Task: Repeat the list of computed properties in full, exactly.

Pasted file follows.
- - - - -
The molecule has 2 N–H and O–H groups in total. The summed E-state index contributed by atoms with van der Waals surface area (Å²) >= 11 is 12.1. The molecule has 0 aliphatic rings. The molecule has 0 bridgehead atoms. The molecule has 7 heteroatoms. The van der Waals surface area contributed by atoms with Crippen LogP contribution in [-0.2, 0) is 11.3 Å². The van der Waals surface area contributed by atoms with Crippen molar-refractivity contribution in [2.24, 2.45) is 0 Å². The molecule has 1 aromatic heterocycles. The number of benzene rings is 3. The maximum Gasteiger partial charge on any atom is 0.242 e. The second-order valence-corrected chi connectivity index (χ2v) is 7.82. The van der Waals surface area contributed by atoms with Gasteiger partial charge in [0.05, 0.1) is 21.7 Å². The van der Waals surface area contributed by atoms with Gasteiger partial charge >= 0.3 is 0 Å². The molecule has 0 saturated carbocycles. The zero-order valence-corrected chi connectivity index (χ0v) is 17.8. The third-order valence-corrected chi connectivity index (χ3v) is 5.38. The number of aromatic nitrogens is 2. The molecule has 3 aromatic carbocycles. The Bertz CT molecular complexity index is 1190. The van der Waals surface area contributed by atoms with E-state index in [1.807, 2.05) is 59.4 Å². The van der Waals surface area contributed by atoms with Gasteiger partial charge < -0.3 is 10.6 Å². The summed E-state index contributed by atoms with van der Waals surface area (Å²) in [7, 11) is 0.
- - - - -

The molecule has 2 N–H and O–H groups in total. The summed E-state index contributed by atoms with van der Waals surface area (Å²) >= 11 is 12.1. The molecule has 0 aliphatic rings. The molecule has 0 bridgehead atoms. The molecule has 7 heteroatoms. The van der Waals surface area contributed by atoms with Crippen LogP contribution in [-0.2, 0) is 11.3 Å². The van der Waals surface area contributed by atoms with Crippen molar-refractivity contribution in [2.24, 2.45) is 0 Å². The molecule has 1 aromatic heterocycles. The number of benzene rings is 3. The maximum Gasteiger partial charge on any atom is 0.242 e. The second-order valence-corrected chi connectivity index (χ2v) is 7.82. The van der Waals surface area contributed by atoms with Gasteiger partial charge in [0.05, 0.1) is 21.7 Å². The van der Waals surface area contributed by atoms with Gasteiger partial charge >= 0.3 is 0 Å². The molecule has 0 saturated carbocycles. The zero-order valence-corrected chi connectivity index (χ0v) is 17.8. The third-order valence-corrected chi connectivity index (χ3v) is 5.38. The number of aromatic nitrogens is 2. The molecule has 3 aromatic carbocycles. The Bertz CT molecular complexity index is 1190. The van der Waals surface area contributed by atoms with E-state index in [1.807, 2.05) is 59.4 Å². The van der Waals surface area contributed by atoms with Gasteiger partial charge < -0.3 is 10.6 Å². The summed E-state index contributed by atoms with van der Waals surface area (Å²) in [7, 11) is 0.